What good looks like
Involving patients in all aspects of pharmacy education at undergraduate and postgraduate level is something we should aim to achieve as our ‘gold standard’[8,12]. It does not simply mean including patients in one-off lectures to give a monologue of their experiences.
Patient input is essential for the curriculum to grow and adapt to new issues that arise, keeping it up to date and person-centred. The involvement of patients should be proactive and organic to complement the delivery of the curriculum. It must consider the needs of the patient and ensure that they are comfortable and confident in delivering their story. This may include face-to-face interactions, video calls or even over the phone and conference calls.
In our opinion, patients carrying out question and answer sessions, webinars and lectures with students from the safety of their homes could increase the pool of patients willing to take part, as well as increasing the diversity of learning experiences for the students. There are patients who want their voices to be heard, and to be respected as part of the team, in the development of the curriculum and in learning, teaching and assessment, just as our patient participant Andrew Taylor did when he shared his experiences.
Giving students greater opportunities throughout the curriculum to explore the diversity and range of situations that can arise in patients’ lives can prepare them for dealing with difficult emotions, such as anger and frustration. No patient is perfect and it is vital that students can handle the bad with the good.
In fact, it may be liberating for a newly registered pharmacist to know that they do not need to make all the decisions and solve all the problems themselves. Instead, they should learn to metaphorically walk alongside the patient to enable their decision-making process.
Changing the curriculum
Current General Pharmaceutical Council (GPhC) standards require organisations training future pharmacists to have a learning programme on person-centred care and collaboration; however, the requirements are not as aspirational as they could be.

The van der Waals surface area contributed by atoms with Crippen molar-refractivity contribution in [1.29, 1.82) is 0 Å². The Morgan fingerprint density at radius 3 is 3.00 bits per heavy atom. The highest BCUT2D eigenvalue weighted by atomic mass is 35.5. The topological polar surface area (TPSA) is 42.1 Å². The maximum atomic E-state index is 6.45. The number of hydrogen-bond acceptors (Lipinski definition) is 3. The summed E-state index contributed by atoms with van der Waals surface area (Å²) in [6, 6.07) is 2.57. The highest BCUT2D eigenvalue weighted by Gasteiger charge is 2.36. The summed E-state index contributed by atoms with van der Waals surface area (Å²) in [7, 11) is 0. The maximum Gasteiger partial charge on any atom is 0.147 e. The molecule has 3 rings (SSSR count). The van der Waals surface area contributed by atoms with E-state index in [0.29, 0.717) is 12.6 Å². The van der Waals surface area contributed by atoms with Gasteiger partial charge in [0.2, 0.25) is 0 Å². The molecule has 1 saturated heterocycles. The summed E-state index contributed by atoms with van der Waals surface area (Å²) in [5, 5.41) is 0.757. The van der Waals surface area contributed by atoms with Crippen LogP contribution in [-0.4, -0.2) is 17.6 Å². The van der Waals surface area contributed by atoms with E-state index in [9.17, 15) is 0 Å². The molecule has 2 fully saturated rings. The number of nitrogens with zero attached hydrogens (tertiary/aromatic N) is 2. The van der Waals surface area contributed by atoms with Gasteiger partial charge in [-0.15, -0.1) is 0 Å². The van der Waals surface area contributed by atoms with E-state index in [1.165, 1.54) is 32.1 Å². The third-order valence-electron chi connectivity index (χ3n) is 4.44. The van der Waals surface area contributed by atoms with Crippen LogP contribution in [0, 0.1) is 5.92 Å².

For example, the standard relating to MPharm degrees merely requires that the views of patients, the public and supervisors be considered when designing and delivering them. In assessment, feedback should be sought from patients, but no other role is specified.
Curriculum design and delivery must include practical experience of working with patients, carers and other healthcare professionals. The standards specify that student pharmacists must be exposed to an appropriate breadth of patients and people in a range of environments, and this experience should be progressive, increase in complexity and take account of best practice.
Nevertheless, this is a missed opportunity for the GPhC to require organisations providing pharmacy education to fully embed the patient’s voice in the curriculum and ensure they are meeting international standards on teaching about patient-centred care . This is particularly important considering that future newly registered pharmacist will become prescribers.
Every pharmacy school should have a patient advisory group, whose expertise is valued and whose members are empowered to contribute to innovative practice in all aspects of the curriculum.